“When the Fellesraad first started (in 1916), there were a lot more members,” said Sampson, showing a 1936 photo of a Stevne in Minneapolis in which there are hundreds in attendance. “Many of the people back then had parents and grandparents that came to the United States from Norway. “Today, the ancestors of many of the people in the various lags are great-grandparents or great-great grandparents.”

Jay Liedman, a geneaologist, gives a talk at a recent Stevne. Photo by Scott Thoma

And as the years have gone by, the younger generation is not joining the Lags in as high of numbers as those leaving them.

“The numbers in our lags get smaller and smaller each year,” Wick said. “And it’s very hard to recruit new members.”

The various lags are educational and entertaining. It’s a way to connect with others who are seeking to find more information about their ancestors, such as where they lived, what their occupation was, what role women played in the household, and difficult things they may have had to endure or overcome.

“We tend to help one another with ideas or bits of information that we’ve learned,” said Jay Liedman, a genealogist for Nordlandslag. “We all have old photos, but we don’t always know who the people are or the area they lived in by looking at the photos if there isn’t an identification on them. We all know each other in our lag from these yearly meetings, and we’ve become like a family. So we are all willing to share ideas.”

Fellesraad’s mission is to serve today’s community of Americans having Norwegian ancestry. It strives to provide members with the latest information on bygdelag activities, links to family search resources, helpful paths to respective regional websites and connections to various genealogical helpers available for each region.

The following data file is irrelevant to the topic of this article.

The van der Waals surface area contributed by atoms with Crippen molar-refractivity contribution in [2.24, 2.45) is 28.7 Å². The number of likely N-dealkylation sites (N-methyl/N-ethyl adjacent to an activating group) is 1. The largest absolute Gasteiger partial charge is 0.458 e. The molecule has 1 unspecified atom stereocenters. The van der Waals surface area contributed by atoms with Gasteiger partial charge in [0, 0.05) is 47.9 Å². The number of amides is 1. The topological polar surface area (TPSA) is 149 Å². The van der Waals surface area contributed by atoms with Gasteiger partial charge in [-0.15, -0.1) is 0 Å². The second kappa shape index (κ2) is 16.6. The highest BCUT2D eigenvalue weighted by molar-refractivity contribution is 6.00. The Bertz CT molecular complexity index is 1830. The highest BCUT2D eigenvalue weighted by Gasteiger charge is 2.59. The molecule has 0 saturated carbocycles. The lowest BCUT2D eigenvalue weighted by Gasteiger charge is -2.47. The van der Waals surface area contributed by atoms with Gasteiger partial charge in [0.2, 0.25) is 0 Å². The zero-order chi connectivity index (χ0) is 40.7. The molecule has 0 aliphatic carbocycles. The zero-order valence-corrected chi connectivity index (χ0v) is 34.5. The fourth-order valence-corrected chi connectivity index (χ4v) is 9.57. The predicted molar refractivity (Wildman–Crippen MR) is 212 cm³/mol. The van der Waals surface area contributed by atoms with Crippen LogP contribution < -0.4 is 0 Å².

The group of members who attended the recent Nordlandslag Stevne in Granite Falls. Photo by Scott Thoma

Most lags have extensive resources to assist them in searching for ancestral family links originating within their regions of expertise. Cultural ties to Norway and traditions handed down through the families of most members are still carried on in today’s family celebrations. Food, fun, entertainment and speakers on relevant current and past topics fill out the annual meetings of these groups.

“I think the Internet is one of the biggest facets to help people connect together,” said Hasleton. “Each bygdelag has a collection of records and bygdeboks (informative farm property books) pertinent to their specific locality in Norway.

“Several of the lag genealogists have created extensive databases to help extend your ancestral lines back, or to help you identify your ‘cousin’ relationship with other lag members.”

The name of each bygdelag, the date and location of its stevne and the districts it includes is listed below.

Nordlandslag • Stevne: June 11-13 in Granite Falls, MN Districts: Finnmark, Troms, Nordland

Vestlandslag • Stevne: June 20-22 in Decorah, IA Districts: Hardangerlag, More og Romsdalslag, Nordhordland, Rogalandslag, Sognalag, Sunnhordland, Sunnfjordlag, Vosselag, Valdres Samband.

Seven Lag • Stevne: July 10-13 in Fargo, ND Districts: Agder, Hadeland, Landingslag, Numedalslagenlag, Ringerike Drammen Districts, Sigdaislag, Telelag, Totenlag.

Hallinglag • Stevne: Aug. 1-3 in New Ulm, MN District: Hallinglag

Tre-Lag • Stevne: Aug. 7-10 in Alexandria, MN Districts: Gudbrandsdal National, Tronderlag, Nord Hedmark og Hedemarken

Sognefjordlag • Stevne: Aug. 15-17 in Lanesboro, MN District: Sognefjordlag

Romerikslag • Stevne: Sept. 10-14 in Willmar, MN Districts: Romerikslag, Solerlag

Opdalslag • Stevne: Sept. 14 in Centerville, SD District: Opdalslag

Nordfjordlag • Stevne: Sept. 15 in Spicer, MN District: Nordfjorlag